Skip to main content

Editor’s Note: This is the 27th and final in a series of articles published in the Pensacola News Journal to celebrate the 200th anniversary of Escambia County.

The Oxford English Dictionary defines the meaning of place as (a) a strong or clear impression of a place, especially in writing; (b) a clear character or identity belonging to or associated with a particular place.

When planning the commemoration of Florida’s Territorial Bicentennial and Escambia County’s 200th anniversary, one of the goals was to create a sense of belonging for citizens and visitors by connecting our modern community to our community. historical. To achieve this, the 200th Commission has joined forces with the print media, public radio and television stations and other media to provide extensive programming. Ballet Pensacola was one of the first organizations to mark a product as part of the 200th anniversary event programming. The Pensacola Archaeological Society and the Florida Public Archeology Network have launched a monthly Zoom Lecture Series.

The West Florida Genealogical Society created a unique product in the 1821 Sampler, identifying over 2,200 people in and around Pensacola on the day of the exchange. Residents and newcomers included Spaniards, free and enslaved people of color, French, Native Americans and Americans, as well as members of the Spanish and American military. There were women, children and men. Everyone has a story. You can be a part of this story by going to 1821sampler.com and remembering someone from the first community. Joe Vinson has created an exciting mosaic of modern faces and the historical figures they represent, primarily researched by Erin Renfroe. This is a community development project highlighting our rich and diverse community of yesterday and today.

As part of the celebration of Escambia County's 200th anniversary, the West Florida Genealogical Society created the 1821 Sampler to feature more than 2,200 early residents of Pensacola.

Let’s take a closer look at the 1821 Sampler project:How the Sampler Project Aims to Connect Us with Our Pensacola Ancestors of 1821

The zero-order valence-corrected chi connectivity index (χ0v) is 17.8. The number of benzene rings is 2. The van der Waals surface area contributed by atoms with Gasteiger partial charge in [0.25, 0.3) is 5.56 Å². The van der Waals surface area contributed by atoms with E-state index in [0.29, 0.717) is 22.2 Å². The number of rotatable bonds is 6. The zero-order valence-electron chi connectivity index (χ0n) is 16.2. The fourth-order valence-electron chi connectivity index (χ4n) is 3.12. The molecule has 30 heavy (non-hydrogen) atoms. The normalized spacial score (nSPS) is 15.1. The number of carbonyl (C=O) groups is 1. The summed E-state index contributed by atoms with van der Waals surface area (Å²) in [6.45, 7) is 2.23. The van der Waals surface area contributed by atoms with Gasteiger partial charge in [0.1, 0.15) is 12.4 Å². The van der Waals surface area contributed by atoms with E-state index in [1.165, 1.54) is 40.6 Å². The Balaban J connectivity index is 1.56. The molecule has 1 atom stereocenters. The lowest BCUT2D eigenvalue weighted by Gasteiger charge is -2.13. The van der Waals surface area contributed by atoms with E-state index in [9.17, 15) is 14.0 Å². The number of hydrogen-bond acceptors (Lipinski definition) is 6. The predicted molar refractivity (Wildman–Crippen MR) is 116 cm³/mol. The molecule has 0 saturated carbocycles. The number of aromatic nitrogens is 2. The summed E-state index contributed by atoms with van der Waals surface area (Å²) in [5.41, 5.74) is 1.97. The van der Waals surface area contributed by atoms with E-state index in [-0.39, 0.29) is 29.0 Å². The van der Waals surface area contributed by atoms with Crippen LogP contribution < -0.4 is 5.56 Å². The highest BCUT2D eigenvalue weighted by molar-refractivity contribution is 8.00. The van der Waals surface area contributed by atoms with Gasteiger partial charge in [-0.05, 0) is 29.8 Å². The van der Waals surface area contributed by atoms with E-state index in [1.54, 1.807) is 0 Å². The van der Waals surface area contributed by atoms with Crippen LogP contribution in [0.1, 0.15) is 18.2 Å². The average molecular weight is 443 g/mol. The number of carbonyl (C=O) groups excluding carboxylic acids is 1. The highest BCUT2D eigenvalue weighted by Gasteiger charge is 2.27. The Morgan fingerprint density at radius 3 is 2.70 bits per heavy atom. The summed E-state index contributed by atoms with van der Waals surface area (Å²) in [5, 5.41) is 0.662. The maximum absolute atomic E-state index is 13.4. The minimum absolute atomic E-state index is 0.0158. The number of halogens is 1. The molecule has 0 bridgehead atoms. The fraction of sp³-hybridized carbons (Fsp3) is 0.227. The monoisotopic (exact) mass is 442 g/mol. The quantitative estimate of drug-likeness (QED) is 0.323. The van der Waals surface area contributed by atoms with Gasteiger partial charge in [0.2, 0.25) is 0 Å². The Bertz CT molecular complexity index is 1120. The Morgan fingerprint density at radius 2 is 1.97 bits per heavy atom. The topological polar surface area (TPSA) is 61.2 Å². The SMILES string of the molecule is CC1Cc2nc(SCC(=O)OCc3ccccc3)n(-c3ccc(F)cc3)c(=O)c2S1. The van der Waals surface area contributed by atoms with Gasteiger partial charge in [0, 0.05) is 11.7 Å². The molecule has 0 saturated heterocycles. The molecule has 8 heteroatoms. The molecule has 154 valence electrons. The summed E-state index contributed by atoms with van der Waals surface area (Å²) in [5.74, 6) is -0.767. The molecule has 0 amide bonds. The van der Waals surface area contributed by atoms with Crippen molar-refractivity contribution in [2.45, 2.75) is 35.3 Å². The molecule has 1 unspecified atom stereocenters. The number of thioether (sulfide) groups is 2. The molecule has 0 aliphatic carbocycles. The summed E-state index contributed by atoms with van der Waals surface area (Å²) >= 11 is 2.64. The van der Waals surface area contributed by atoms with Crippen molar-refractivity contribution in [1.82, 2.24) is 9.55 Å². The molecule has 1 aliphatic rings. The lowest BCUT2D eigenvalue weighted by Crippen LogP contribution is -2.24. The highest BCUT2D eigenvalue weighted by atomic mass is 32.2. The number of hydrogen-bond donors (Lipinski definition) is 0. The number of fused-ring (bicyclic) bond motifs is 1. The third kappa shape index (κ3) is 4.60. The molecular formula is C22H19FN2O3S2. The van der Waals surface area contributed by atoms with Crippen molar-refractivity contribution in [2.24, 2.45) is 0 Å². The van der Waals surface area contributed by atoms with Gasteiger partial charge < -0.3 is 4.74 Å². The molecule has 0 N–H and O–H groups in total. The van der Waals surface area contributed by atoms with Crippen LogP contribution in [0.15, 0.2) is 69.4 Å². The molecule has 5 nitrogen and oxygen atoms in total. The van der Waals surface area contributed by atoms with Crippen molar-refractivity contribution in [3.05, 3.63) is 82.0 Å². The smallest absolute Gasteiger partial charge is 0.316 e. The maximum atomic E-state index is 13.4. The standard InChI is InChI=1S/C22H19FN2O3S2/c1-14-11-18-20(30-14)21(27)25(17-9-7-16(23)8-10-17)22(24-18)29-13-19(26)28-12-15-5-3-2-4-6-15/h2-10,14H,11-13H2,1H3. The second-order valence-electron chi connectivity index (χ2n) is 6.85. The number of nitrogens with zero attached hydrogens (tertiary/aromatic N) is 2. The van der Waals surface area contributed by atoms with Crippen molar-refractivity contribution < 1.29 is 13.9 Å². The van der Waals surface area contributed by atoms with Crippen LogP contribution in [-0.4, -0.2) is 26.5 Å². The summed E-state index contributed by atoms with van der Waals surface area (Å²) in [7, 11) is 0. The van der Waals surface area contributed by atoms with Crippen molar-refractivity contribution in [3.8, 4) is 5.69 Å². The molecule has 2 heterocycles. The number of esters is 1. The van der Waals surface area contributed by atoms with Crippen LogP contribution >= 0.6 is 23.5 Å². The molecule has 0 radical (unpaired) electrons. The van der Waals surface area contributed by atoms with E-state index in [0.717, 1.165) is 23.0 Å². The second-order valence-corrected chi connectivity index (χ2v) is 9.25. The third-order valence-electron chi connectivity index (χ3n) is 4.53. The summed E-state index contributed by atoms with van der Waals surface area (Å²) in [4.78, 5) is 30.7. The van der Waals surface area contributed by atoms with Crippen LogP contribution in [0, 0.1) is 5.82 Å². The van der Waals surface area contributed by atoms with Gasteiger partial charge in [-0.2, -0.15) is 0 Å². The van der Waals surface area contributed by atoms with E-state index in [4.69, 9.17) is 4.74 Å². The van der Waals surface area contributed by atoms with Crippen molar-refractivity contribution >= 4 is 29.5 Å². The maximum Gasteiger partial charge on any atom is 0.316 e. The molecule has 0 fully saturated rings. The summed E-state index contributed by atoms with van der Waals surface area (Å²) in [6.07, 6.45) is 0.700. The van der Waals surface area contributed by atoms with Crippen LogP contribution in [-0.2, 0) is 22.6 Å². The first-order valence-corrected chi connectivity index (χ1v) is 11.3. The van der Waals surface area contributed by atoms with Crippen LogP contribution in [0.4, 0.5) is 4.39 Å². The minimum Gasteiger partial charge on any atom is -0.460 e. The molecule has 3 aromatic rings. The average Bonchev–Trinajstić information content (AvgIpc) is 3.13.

More than a name:Meet some of the residents of Pensacola from 1821

UWF archaeologist Jennifer Melcher created an interactive walking tour of the St. Michaels People’s Cemetery that was here in 1821. You can enjoy the tour on your smartphone at home, online, or in your own home. strolling through the beautiful open-air museum at St. Michael’s Cemetery at stmichaelscemetery.org/virtual-tour. This project was a joint effort undertaken in partnership with the St. Michael’s Cemetery Foundation and the UWF Historic Trust. Take a walk in the great outdoors in the heart of our historic community.

The historic Saint-Michel de Pensacola cemetery is home to a memory paradise

In commemorating Florida’s Territorial Bicentennial and Escambia County’s 200th anniversary, the Planning Commission and its committees focused on a holistic approach to holistic commemoration, an inclusive approach that examines many aspects of life in the county. d’Escambia and Pensacola that people may not be familiar with. One only needs to read the weekly articles in the Pensacola News Journal to capture the threads that connect us to our earliest roots. Articles in Florida Humanities FORUM Magazine, Pensacola History Illustrated, Pensacola Magazine and more shine a light on our community and its past. Tune in to great programming from WUWF Public Radio and WSRE Public Broadcasting and listen to interviews on local radio. All add depth to the topics covered. All of these offers are available online and easy to find. Access the Pensacola News Journal, visit Pensacola, Escambia County, City of Pensacola, WSRE, WUWF, UWF Historic Trust and most of our community media. You can’t fail to stumble upon informative and entertaining programming. New historic signage also dot the landscape.

On the weekend of July 16-17, those attending the events on the ground experienced being at the forefront of battle with Spanish and American military reenactors. They were able to dance with the members of the Ayoka Afrikan Drum and Dance Ensemble in the museum square. And you could tour a keelboat at the quayside and talk with interpreters about how people and supplies were transported along our inland waterways in 1821. You might even have been able to fire cannon. The 1821 exhibit inside the Pensacola History Museum opened and also enhances the overall experience of being “in the room where it happened”.

THE BIG DAY. On July 17, you could come at sunrise and participate in the blessing of the day by the Santa Rosa Creek tribe, then go have your breakfast before the flag exchange, just like Andrew Jackson did. At the said time of 10 am, the ceremony began. Just like in 1821, women carried fans and had umbrellas ready for whatever the weather brought. There were remarks by state and local elected officials, the Florida Secretary of State, religious leaders and other dignitaries. Chief Dan Sky Horse Helms opened his remarks in the Muskogee language, the first time it has been delivered at a public event in Pensacola since the Indian Expulsion Act of 1830 came into force. “America the Beautiful”, sung in many languages, crossed the square. As the reenactors lowered the Spanish flag and hoisted the American flag, the UWF groups launched “The Star-Spangled Banner” just as the musicians of the Army and Navy did in 1821. Today there, in 1821, many people heard it for the first time. There was even an overview of the Navy, something astonishing each time.